Statin drugs like Lipitor and Mevacor are used to reduce cholesterol. Data has shown increased survival rates among people with high cholesterol and advanced heart disease who take these statin drugs, but these are certainly not for everyone. Many patients may experience side effects on statin drugs, which include muscle pain, muscle loss, memory loss, and fatigue. Therefore, people with mildly elevated cholesterol may benefit from alternate therapies and alternate therapies can also be used in conjunction with the statin drugs to reduce the effect of the negative side effects. Additionally, CoQ-10 is an important enzyme that is reduced by statin medication that should always be taken in a dose of somewhere between 60 to 120 mg or even 200 mg per day in patients who are on statin drugs. In general, for myself, coenzyme Q10 is one of the powerful antioxidants and is important for energy production. It is also one of my anti-aging secrets. So, I personally take on a daily basis, CoQ-10 120 mg per day based on my testing and mitochondrial needs that I have evaluated through our organic acid nutritional testing.
So, what are our alternative therapies for reducing cholesterol.
Eat a healthy diet. That is a Mediterranean, low-glycemic load diet.
Use olive oil, coconut oil, and grapeseed oil.
Incorporate lots of fruits and vegetables in your diet. Seven to 10 servings of fruits and vegetables per day, ideally 7 vegetables to 2 to 3 fruits per day. Nuts and seeds and spices. I am a big fan of spicing your food.
Protein: you should include a diet high in fish, low in beef and pork and use as much free range organic meat as possible to avoid the chemicals and hormones that are in meat.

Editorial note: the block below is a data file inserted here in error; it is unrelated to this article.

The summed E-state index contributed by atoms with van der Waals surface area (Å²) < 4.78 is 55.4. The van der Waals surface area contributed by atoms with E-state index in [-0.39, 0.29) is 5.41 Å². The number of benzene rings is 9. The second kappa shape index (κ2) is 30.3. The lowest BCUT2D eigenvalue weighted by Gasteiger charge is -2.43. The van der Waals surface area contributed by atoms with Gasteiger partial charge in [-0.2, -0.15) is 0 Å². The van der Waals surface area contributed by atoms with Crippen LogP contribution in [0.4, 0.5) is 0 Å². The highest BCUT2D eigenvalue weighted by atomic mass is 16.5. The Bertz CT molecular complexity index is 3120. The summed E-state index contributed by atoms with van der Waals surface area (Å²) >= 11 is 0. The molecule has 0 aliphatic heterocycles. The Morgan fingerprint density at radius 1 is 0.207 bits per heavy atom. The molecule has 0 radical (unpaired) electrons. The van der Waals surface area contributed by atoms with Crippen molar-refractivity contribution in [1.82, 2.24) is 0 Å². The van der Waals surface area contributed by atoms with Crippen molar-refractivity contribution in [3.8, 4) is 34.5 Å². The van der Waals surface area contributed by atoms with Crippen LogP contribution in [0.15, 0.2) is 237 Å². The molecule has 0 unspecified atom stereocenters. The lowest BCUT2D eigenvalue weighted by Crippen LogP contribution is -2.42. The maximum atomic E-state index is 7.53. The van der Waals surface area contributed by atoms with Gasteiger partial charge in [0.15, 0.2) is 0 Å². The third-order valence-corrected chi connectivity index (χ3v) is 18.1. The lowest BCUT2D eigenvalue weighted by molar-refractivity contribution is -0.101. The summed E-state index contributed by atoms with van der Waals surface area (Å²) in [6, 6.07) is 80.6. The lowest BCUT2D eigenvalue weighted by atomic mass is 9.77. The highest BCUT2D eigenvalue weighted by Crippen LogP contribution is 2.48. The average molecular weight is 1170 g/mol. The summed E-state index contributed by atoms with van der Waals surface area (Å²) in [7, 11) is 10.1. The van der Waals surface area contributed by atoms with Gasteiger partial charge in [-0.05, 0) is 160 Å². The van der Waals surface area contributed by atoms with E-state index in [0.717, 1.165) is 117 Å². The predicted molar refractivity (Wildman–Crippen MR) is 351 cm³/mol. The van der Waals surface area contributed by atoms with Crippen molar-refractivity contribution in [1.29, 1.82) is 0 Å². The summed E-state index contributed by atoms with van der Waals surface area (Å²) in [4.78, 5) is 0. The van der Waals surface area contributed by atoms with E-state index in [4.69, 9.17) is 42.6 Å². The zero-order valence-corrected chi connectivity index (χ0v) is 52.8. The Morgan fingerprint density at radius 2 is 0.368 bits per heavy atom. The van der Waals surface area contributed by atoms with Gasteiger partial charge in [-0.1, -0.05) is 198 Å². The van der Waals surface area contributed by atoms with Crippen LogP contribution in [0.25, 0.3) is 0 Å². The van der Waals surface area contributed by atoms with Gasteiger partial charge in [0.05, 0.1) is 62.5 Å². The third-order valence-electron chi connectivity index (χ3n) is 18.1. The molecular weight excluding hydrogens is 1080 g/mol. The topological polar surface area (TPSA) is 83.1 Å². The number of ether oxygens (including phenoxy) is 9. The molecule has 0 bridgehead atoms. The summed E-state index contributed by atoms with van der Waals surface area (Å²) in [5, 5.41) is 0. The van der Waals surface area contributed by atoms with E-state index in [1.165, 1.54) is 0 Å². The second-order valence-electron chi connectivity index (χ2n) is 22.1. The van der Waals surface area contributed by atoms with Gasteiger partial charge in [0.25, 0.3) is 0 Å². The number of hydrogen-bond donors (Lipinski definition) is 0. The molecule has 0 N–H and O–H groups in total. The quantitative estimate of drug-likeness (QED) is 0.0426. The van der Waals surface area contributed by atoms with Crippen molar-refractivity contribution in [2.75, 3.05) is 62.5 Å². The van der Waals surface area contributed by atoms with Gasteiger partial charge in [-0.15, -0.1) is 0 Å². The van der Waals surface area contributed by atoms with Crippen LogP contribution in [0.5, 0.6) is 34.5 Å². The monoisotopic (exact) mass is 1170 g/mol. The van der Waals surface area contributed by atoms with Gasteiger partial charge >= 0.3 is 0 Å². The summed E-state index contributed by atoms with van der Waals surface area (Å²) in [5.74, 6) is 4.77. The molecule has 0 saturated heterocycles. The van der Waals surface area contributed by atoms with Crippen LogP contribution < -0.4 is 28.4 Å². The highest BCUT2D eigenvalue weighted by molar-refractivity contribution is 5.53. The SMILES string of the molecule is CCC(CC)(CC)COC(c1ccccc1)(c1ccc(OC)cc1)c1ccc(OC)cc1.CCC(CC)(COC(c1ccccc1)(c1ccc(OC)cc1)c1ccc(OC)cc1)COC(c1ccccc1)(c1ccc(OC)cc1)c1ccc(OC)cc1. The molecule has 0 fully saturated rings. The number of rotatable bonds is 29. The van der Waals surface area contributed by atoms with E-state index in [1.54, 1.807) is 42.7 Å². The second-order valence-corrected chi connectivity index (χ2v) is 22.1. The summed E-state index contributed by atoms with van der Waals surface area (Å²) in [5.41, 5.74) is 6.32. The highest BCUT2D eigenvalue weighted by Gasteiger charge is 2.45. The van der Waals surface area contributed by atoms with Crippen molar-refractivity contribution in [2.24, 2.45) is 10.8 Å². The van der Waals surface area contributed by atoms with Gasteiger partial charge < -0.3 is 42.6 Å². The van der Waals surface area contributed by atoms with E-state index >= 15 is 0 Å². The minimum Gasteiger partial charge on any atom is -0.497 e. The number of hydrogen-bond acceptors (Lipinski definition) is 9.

A diet with high fiber sources using garlic and onion liberally is encouraged.
Take a robust multivitamins such as our Dida daily essential vitamin packs, which include Albion micronutrients and chelated minerals in their most bioavailable highest quality form, omega-3 fatty acids, calcium, and an antioxidant rosemarin. I also recommend CoQ-10, vitamin E - mixed tocotrienol form, curcumin, and OPCs from grape seed can all work synergistically to help lower your cholesterol.
Additionally, a supplement called Krill, which is a deep water crustacean, basically whale food, has been shown to significantly lower LDL, improved HDL, and lower triglycerides. This works excellent also for hormone balancing, for insulin resistance, to help with weight loss, and has worked great in patients with PMS and perimenopausal mood disorders and it is absolutely one of my favorite supplements.
In a study evaluating Krill on cholesterol, it showed in 90 days a 13% reduction in total cholesterol with a decrease in LDL cholesterol of 32% and increase in HDL, the good cholesterol of 43% and a decrease of triglycerides 11%. This was at only 1 to 1.5 g per day of the Krill oil. At 2 to 3 g per day, the triglycerides were decreased a further 27% in 90 days. Again, if you are on a statin drug, this can work synergistically with it.
Bunea, R. Khassan, EF, Deutsch, L. Evaluation of the Effects of Neptune Krill Oil on the Clinical Course of Hyperlipidemia; Alt Med R; 2004; Vol 9, No. 4; 420-8.
Studer M, Briel M, Leimenstoll B, Glass T, Bucher H. Effect of Different Antilipidemic Agents and Diets on Mortality: A Systemic Review; Archives of Internal Medicine 2005 April 11; 165(7):725-30.
Additionally, not all over-the-counter supplements are the same. For example, our Krill oil is almost exclusive EPA and DHA and come in the form of phospholipids contrary to all other marine oils where the fatty acids are in the triglyceride from. Neptune Krill Oil builds healthy cell membranes and provides antioxidant protection. All our omegas are tested for heavy metals and we use the highest quality resources.
Dr. Anna Cabeca is a bio-identical hormone specialist. Visit:
https://www.CabecaHealth.com to learn more.
|About me!||View Blog »|